The eyes are the core of a portrait, and they’re an important means of expression in photography. So let’s take a look at how to make them stand out. We’ll retouch them using a brighten-and-darken technique. And we’ll do the same to let the lips and teeth stand out. The goal: to make our subject really, really shine.
File for month: 6 / 2016
One very simple and effective way to emphasize your subject is to find a high-contrast background. You can contrast your subject against the background not only visually, but also in terms of its meaning. These contrasts are especially strong when a picture contains two elements that seem dissimilar, but join together to form a surprising composition with a powerful message.
When you’re taking digital photos and their colors are globally shifted due to a bad white balance setting in the camera, the fix is a matter of moments in Zoner Photo Studio. You just set a neutral color using the white-balancing eyedropper. But what if you want to fix the colors in a scanned photo? One where the tooth of time has gnawed at the colors? Then you need some more demanding edits. So let’s take a look at how to fix this kind of picture, where time has left its mark on the colors.
An eye for light and perfectly handled work with natural and artificial light sources are the key prerequisite for a good photo. The right lighting lifts a photo up out of the dull gray average, while a badly lighted picture, no matter how beautiful its subject, will never impress.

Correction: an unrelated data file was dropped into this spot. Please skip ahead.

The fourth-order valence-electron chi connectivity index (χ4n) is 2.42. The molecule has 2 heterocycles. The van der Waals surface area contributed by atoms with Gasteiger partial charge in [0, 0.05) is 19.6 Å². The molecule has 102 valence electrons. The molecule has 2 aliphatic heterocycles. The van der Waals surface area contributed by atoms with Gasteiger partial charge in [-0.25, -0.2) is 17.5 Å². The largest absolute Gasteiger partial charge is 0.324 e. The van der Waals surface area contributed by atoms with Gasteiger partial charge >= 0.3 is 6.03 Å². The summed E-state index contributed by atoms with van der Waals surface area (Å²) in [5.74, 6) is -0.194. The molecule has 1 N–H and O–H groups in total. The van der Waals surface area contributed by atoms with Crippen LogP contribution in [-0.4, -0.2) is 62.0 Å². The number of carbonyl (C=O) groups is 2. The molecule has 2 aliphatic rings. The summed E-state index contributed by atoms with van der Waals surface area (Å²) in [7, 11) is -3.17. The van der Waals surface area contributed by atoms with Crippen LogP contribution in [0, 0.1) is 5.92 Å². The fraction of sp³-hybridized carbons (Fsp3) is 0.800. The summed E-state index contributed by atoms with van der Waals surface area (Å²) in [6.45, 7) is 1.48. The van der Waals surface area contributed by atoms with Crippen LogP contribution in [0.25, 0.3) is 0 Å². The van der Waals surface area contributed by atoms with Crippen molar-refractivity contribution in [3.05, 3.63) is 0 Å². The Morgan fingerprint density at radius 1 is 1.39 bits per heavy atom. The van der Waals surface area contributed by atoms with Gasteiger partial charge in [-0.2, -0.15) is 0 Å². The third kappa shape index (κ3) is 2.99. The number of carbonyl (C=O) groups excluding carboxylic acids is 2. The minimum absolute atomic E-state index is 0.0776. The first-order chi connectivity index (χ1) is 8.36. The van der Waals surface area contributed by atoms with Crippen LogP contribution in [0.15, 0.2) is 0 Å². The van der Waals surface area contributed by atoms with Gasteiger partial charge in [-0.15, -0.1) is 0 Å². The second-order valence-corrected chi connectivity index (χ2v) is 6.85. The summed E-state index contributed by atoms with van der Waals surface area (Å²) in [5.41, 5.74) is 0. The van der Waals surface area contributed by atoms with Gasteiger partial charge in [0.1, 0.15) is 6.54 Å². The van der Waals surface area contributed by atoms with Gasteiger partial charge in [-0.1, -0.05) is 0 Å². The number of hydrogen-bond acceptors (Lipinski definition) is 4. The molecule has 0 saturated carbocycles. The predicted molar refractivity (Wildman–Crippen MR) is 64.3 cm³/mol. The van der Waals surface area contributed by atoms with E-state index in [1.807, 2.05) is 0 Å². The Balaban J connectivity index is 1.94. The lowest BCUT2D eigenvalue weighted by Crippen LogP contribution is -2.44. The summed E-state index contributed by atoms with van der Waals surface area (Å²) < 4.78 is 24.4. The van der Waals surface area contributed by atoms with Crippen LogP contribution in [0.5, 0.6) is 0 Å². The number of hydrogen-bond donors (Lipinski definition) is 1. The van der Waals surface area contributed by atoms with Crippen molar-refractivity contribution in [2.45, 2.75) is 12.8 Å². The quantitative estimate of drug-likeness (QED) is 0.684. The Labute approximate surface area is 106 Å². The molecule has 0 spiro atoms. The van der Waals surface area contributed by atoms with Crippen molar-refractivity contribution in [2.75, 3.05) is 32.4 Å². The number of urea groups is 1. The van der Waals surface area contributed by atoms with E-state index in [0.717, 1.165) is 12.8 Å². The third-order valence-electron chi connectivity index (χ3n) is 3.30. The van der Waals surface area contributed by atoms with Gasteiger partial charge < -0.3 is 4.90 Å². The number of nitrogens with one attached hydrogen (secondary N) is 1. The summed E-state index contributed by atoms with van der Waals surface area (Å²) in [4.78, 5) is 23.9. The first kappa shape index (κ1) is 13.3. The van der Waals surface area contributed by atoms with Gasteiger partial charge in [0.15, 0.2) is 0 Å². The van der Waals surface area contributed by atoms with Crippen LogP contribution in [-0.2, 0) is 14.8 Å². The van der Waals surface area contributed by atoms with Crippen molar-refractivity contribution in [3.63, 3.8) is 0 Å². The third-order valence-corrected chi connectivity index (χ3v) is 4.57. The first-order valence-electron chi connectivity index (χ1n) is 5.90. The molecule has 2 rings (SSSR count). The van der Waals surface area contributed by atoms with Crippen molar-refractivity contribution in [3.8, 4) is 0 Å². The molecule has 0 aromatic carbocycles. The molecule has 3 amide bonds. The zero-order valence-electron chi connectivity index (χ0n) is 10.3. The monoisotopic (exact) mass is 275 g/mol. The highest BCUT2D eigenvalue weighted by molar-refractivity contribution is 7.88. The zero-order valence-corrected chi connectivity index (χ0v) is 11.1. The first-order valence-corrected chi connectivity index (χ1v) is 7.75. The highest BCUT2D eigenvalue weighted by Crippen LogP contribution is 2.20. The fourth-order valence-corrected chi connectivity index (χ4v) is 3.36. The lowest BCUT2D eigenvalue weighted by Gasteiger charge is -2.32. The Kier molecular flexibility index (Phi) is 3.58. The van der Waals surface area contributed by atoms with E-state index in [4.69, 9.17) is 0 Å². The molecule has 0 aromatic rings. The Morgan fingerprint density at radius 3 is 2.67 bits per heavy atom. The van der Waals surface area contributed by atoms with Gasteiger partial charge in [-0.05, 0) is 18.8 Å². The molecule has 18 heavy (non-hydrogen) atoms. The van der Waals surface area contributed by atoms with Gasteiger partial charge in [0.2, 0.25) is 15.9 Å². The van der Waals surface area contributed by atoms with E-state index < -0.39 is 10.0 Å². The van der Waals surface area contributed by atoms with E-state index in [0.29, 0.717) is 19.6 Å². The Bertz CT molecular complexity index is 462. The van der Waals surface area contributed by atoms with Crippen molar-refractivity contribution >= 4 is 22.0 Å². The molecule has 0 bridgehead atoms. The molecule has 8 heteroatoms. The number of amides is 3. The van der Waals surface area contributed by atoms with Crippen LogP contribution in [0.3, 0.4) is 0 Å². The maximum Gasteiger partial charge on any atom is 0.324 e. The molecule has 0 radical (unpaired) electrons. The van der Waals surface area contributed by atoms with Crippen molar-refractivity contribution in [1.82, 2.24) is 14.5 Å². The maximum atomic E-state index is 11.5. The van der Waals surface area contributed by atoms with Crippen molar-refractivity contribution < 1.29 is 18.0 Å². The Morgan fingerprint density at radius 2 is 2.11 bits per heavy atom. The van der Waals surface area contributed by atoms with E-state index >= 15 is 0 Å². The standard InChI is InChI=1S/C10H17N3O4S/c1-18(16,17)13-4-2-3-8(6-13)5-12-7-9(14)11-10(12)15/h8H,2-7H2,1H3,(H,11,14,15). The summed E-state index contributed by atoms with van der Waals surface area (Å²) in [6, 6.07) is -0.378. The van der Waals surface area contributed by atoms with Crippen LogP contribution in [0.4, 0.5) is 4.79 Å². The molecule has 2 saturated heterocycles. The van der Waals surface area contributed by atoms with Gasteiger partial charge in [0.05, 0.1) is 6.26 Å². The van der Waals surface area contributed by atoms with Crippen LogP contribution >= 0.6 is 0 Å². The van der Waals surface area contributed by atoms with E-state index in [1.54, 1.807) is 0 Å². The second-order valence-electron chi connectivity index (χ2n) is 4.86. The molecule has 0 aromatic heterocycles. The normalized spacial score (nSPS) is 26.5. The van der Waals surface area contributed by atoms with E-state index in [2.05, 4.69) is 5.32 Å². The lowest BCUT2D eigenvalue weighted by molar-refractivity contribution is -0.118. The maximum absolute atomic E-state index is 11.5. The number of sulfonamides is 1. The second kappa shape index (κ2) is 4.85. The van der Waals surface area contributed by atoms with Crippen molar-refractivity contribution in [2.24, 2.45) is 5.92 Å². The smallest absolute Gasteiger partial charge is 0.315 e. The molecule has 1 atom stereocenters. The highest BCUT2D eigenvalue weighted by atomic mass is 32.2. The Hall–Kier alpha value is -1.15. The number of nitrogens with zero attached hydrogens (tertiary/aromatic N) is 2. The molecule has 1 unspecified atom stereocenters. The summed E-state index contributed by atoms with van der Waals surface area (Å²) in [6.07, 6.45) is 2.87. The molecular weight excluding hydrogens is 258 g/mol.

Sometimes you need to highlight your subject to make sure they’re attention-getting and that it’s immediately clear what’s important in the photo. In today’s article, we’ll show you how you can make a photo’s subject shine using local brightening and darkening. After all, photographs are about light. And today’s edit will be about light too.
When a photo tells a story and uses several objects to tell it, that can be a lot for your audience to digest. To make sure they know how to read the photo, position the different parts of its composition so that the photo forms a single, balanced whole. The photo shouldn’t feel like one side or the other is too “heavy.” Let’s take a look at today’s article at how to use composition to get a correctly balanced picture.
Feeling a little photographically uninspired? Then start up a photo project. With these projects, you can build a variety of photographic skills and have fun doing it. You can also try out things you haven’t found the nerve for before or get your creative juices flowing when you’re feeling uninspired.
Flowers and other plants can be compelling subjects, and you can get fancier than just photographing them the same way every time. Take inspiration from today’s article and read up on the why’s and how’s of composing when you’re photographing plants.